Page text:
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Pippin but no togs

At that stage, Pippin consisted of little more than a motherboard wired up to a keyboard, but it was sufficiently complete for Richard Wadman, Clarke's marketing manager, to begin promoting the micro to journalists and to potential software developers. Wadman would go on to write the Dragon's Basic programming manual.

Pippin, the caseless Dragon 16 prototype. Source: DragonData.co.uk

Pippin, the Dragon 32 - then, the Dragon 16 - caseless prototype
Source: DragonData.co.uk

The Mettoy board approved Clarke's plan, and PAT was asked to oversee the initial production run. Newport-based Race Electronics was contracted to manufacture the first batch of Dragons.

It's unclear quite when Race began punching out machines. However, after production had begun, it was decided by Clarke, now head of Mettoy subsidiary Dragon Data, that the machine would need to ship with 32KB of memory, double that designed into the prototype.

It is said that the change was prompted by the arrival of the 16KB and 48KB Sinclair Spectrum, both of which were cheaper than the Dragon's planned £200 price point. Undoubtedly, Clarke figured the Dragon's full-size keyboard and tough plastic case would make the premium over the £175 48KB Spectrum seem reasonable, but not if the Dragon only shipped with 16KB. Doubling the amount of Ram would also help the Dragon compete with the BBC Micro, by early 1982, also on the market.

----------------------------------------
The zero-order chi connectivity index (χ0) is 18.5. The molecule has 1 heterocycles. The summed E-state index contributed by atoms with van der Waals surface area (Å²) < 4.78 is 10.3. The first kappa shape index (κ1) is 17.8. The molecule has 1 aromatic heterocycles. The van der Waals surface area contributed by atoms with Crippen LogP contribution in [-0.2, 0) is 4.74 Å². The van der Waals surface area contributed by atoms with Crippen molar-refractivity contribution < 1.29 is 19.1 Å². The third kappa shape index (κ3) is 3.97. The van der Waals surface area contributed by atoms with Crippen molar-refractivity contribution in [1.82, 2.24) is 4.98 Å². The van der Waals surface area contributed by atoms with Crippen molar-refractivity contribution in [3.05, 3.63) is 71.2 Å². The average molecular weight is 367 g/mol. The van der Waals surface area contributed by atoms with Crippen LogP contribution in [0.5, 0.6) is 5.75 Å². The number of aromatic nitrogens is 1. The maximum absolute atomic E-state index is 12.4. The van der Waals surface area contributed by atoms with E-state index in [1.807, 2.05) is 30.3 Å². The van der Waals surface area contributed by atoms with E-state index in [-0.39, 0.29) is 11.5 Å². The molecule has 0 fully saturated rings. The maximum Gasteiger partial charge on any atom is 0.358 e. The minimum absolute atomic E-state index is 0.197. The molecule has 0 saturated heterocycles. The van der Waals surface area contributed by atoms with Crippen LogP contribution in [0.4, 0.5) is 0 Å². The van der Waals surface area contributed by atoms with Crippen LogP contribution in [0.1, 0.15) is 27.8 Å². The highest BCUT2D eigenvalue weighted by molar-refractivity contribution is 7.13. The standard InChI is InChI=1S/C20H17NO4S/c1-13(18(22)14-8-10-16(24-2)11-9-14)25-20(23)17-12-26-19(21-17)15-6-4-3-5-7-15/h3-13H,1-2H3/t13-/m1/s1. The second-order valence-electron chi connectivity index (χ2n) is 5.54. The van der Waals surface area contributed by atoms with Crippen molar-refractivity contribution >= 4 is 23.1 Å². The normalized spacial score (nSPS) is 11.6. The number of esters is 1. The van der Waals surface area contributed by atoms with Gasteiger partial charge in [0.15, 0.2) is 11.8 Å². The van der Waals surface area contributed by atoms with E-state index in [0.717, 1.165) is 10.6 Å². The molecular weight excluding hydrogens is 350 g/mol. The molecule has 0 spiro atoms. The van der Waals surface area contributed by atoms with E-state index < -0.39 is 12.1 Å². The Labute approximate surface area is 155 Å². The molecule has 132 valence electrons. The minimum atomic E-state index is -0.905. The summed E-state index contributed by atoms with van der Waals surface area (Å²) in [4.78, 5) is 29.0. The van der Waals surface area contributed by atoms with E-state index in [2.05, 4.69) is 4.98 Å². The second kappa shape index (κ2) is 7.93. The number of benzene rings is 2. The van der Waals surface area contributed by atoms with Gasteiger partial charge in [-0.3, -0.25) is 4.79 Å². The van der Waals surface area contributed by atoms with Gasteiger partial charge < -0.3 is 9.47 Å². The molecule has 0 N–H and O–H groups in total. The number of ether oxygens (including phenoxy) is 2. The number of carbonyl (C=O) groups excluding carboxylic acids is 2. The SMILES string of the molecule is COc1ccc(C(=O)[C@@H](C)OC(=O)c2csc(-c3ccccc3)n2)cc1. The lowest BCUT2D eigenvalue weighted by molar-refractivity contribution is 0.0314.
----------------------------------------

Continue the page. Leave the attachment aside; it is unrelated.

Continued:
Dragon 32

More Ram, please. Designed for 16KB, early Dragons gained an extra 16kB daughtercard before release

PAT's motherboard layout wouldn't accept the extra Ram chips, so the first 10,000 machines, the initial production run, all required a 16KB daughter card to be fitted and wired up to the main board.

The author's Dragon 32 - purchased for Christmas 1982 - contains board number 9977 complete with "piggy-back" memory board.

Microsoft's Basic code didn't incorporate lower-case letters: these appeared on screen as reverse-video capitals, though they printed correctly through the not-quite-standard "Centronics-type" parallel port.

The Dragon 32 supported the customary video output through a TV modulator, but it also had a composite video five-pin Din port for a monitor. Other Din ports were used for the two analogue joystick connectors, and for the obligatory cassette I/O. The Dragon had a Rom cartridge slot that filled 8KB of the 64KB memory map.

Dragon Data R&D team members

Members of Dragon Data's 1983 R&D team: (L-R) Duncan Smeed, Jan Wojna and John Linney
Picture taken in 1985 after they had joined Thorn EMI

64KB? Yes, the Dragon's memory map was plotted across that full range. Only the first 32KB was mapped onto the Ram chips, after which came the 16KB Rom chip then the Rom cartridge allocation - preventing cartridges being hot-swappable - the PIA chip registers, the SAM chip registers, and eight bytes of reset vectors.

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